Correlation, Causation, and Coaching

As 2011 approached, there wasn’t much positive to say about the Toronto Maple Leafs. A 13-19-4 record had them sitting 13th in the conference with 30 points. They were just two points up on the woeful New York Islanders, one point behind the Edmonton Oilers, and 14 points out of the playoffs.

A week earlier, Calgary was in much the same position. Entering their December 23rd game against the Dallas Stars, the Flames had a 14-18-3 record, good for 14th in the Western Conference. Nine points out of the playoffs, they had played three games more than the last-place Oilers and somehow led them by a mere two points.

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What has happened to these teams?

Since January 1, the Leafs have gone 14-8-4, posting 32 points. They’ve jumped from 13th in the East to 10th, left the Oilers and Islanders in the dust, and closed the playoff gap by nine points. They now sit just five points back of eighth-place Carolina, with a game in hand.

In Calgary, something similar happened. The team’s shootout win over Dallas was the first of four straight, which in turn marks the start of a larger run: a 17-5-6 stretch that has elevated Calgary from the bottom of the conference to a playoff position. They aren’t secure by any means; with 71 points the Flames can see four opponents three points or less behind them in the standings.

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Yet, despite the question I posed at the start of this article, I’m less interested in what these two teams actually did to trigger the turnaround and more interested in something they did not do: namely, fire the coach.

In either case, it would not have been hard to justify canning the bench boss. Ron Wilson, in his third season at the helm of the Leafs, had been witness to diminishing returns. The team had gone from 81 points in 2008-09 down to 74 points in 2009-10, and at the turn of the year were on pace for just 68 points. Not many coaches survive that kind of fall, and Wilson isn’t the kind of silver-tongued devil who enamours folks with his personal charms, so it seems unlikely he would have found many champions in the media or the fan-base. In Calgary, general manager Darryl Sutter stepped down less than a week after that shootout win, and Brent Sutter could easily have followed: among other things he (like Wilson) doesn’t exactly have a loyal following among NHL players.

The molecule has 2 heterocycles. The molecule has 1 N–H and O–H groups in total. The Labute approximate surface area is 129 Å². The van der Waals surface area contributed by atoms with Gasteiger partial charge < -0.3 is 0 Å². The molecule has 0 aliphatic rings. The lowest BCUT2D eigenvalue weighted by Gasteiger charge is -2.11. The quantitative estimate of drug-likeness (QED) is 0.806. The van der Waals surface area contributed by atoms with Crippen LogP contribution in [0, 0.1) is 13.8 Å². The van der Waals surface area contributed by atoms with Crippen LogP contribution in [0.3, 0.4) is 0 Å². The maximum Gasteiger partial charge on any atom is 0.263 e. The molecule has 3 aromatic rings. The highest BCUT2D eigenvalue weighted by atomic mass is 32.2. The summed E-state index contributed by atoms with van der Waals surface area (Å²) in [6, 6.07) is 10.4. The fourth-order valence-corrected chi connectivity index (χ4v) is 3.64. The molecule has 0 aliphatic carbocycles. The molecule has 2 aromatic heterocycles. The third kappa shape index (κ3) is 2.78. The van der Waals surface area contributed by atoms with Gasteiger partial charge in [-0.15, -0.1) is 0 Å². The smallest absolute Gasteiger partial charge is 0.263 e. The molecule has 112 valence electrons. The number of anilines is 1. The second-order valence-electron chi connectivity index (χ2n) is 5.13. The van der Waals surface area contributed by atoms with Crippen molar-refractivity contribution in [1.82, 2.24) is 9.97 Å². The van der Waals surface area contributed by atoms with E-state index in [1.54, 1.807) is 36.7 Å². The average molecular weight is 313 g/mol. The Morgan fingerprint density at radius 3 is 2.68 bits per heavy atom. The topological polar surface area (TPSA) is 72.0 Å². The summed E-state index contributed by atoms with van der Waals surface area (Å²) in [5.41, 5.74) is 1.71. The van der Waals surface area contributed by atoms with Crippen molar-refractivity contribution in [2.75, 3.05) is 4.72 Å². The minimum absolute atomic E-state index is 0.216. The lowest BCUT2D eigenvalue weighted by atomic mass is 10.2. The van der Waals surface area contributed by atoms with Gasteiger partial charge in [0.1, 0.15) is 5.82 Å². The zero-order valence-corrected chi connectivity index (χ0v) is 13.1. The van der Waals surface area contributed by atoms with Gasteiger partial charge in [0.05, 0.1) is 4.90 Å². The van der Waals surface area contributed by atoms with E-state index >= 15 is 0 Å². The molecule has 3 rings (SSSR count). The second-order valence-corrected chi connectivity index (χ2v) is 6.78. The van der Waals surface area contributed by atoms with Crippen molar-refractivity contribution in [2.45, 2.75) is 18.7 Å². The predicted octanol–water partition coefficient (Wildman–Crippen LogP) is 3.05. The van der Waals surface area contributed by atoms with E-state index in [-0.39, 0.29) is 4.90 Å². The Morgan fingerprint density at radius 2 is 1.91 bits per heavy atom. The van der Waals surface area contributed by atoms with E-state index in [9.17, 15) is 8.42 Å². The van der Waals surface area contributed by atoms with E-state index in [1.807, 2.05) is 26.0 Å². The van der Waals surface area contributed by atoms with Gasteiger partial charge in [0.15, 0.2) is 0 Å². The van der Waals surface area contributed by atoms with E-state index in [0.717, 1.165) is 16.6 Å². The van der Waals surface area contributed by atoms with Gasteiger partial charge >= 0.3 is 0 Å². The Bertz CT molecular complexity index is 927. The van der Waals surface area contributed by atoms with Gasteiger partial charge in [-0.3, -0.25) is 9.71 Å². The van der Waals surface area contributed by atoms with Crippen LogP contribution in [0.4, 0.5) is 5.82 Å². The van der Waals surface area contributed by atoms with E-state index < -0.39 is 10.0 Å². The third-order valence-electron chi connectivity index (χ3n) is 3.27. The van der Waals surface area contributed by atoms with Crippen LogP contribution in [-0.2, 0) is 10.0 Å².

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Despite the popular support firing either would have generated, in both cases the team opted to let their struggling head coaches hang on to their jobs. In both cases, the teams turned around thanks to a variety of factors that can’t be boiled down to a single item.

Had those teams decided to make a change behind the bench, it is all but certain that change would have been credited with turning the teams around. If Ken Hitchcock or Bob Hartley or Craig MacTavish or Kevin Dineen or whoever had taken over, we would see a litany of articles from all corners of the hockey world explaining that the new coach had ‘made players more accountable’ or ‘been less overtly critical’ or had ‘shown more confidence in his guys’ or in some other way had changed the culture in the dressing room. We’d read about chemistry, leadership, attitude, and a hundred other intangibles and how they had transformed the team because the new coach was dealing with the personnel differently than the previous one had.

Not only would we read it, but we would probably believe it. The present coaches aren’t especially likeable, so we would want to believe it, and the turnaround would be dramatic, so it would be difficult not to believe it. It wouldn’t have been true, but there’s no way we could know that.

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In keeping their coaches in place, the Leafs and Flames have shown us something else entirely: sometimes, without a big change, the same general group of players can put up vastly different results. That’s something worth remembering the next time we see a team make big improvements under a new coach.

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  • In today’s NHL, the talent difference between men we consider “skill players” and tough guys is razor thin. They ALL have a ton of skill.

    You’ve shown that the primary difference between winners and losers is between their ears – their attitude.

    Many teams can’t modify that attitude without a coaching change (see New Jersey Devils). Seems the Leafs and Flames have turned the rare corner.

    Sure makes the entire season worth watching, doesn’t it?

  • @ Steve Lansky:

    I think that ‘attitude’ gets used a lot in place of ‘something changed, but we don’t know what.’

    It seems to be an easy standby for any writer who doesn’t have an alternative explanation. Adrian Dater in Colorado is a fine example – last year, he (and everyone else) raved about Sacco’s work with the young players, this year he (and some others) are tossing him under the bus.

    All this because they can’t be bothered to look at the shooting percentage/save percentage spikes the team has seen over those two years.

  • mikeecho

    I have to wonder what impact (if any), the Flames new team psychologist has had on the team before, during and after Darryl’s departure?

    At the beginning of the year, they were fragile and would crumble in a heartbeat. Since January, they seem much more resilient and don’t get down on themselves so fast. Now they’re showing confidence?

    Is there any relation to the team shrink?

  • CoryNewb

    This reminds me of the pens firing their coach a few years ago, getting Dan Bylsma, then making the SCF and beating Detroit. A huge majority of the credit went to Bylsma for being a coaching messiah and the best thing that’s happened to hockey since they started putting buckets on goalies.